Musings of Captain Justice a/k/a Gil Jones

Earth Day: Let’s do some Science

We have a debate going on climate change science. Let’s keep the debate going, but do it correctly.

[Today’s] March for Science will draw many thousands in support of evidence-based policy making and against the politicization of science. A concrete step toward those worthy goals would be to convene a “Red Team/Blue Team” process for climate science, one of the most important and contentious issues of our age.

Koonin, S. (2017, April 20). A ‘Red Team’ Exercise Would Strengthen Climate Science – WSJ. Retrieved from

If you really care about Earth Day, the Earth, climate change, global warming, or in particular, mankind’s contribution to climate change you will read this article. It is well-written and very strongly makes an important case: let’s use the scientific method and test it thoroughly before we declare a concensus. Before anyone declares “victory” over the topic. Let’s do the climate change science.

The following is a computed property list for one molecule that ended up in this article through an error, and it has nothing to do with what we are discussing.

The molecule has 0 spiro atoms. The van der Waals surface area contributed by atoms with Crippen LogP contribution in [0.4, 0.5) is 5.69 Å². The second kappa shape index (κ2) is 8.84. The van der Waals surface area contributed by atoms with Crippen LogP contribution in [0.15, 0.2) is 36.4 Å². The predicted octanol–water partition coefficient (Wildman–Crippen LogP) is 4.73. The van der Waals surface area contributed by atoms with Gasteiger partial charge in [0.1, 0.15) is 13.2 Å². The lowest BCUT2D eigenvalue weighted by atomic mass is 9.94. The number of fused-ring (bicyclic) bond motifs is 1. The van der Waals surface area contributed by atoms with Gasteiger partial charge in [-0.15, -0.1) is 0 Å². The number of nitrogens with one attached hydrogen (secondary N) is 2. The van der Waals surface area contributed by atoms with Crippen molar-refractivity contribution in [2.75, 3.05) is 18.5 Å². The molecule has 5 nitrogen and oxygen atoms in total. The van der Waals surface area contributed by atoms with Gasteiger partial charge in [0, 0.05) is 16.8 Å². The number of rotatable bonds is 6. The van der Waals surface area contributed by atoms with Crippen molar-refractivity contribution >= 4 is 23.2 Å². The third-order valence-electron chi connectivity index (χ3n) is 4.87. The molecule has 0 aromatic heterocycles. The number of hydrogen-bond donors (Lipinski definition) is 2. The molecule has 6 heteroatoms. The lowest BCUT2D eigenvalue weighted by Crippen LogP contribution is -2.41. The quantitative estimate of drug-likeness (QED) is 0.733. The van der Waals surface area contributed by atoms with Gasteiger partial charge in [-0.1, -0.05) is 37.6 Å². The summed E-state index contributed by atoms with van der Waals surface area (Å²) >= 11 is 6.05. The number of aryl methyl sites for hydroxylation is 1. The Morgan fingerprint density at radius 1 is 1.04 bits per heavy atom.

Red Team exercises are well-known and known to be effective in sorting out the facts, theories and opinions before coming to a conclusion. It is more effective than simple peer-review and with the climate change controversy, it would be especially effective since many of the studies appear to suffer from confirmation bias.

Climate change science needs to be just that: science. We now see a wide-spread touting of a 97% concensus that man contributes to climate change — and the usual hysterical argument conflates the arguments to morph into a statement that “climate change is caused by man.” All of it. Really? No, but how much of it? Enough to be concerned about? How much man contributes, how and why, and what really can and should be done about it should be the inquiry.

The side debate is whether the 97% concensus claim is real. See e.g. Ritchie, E. J. (2016, December 14). Fact Checking The Claim Of 97% Consensus On Anthropogenic Climate Change. Retrieved from

A Red Team exercise should sort that out. Let’s do it.

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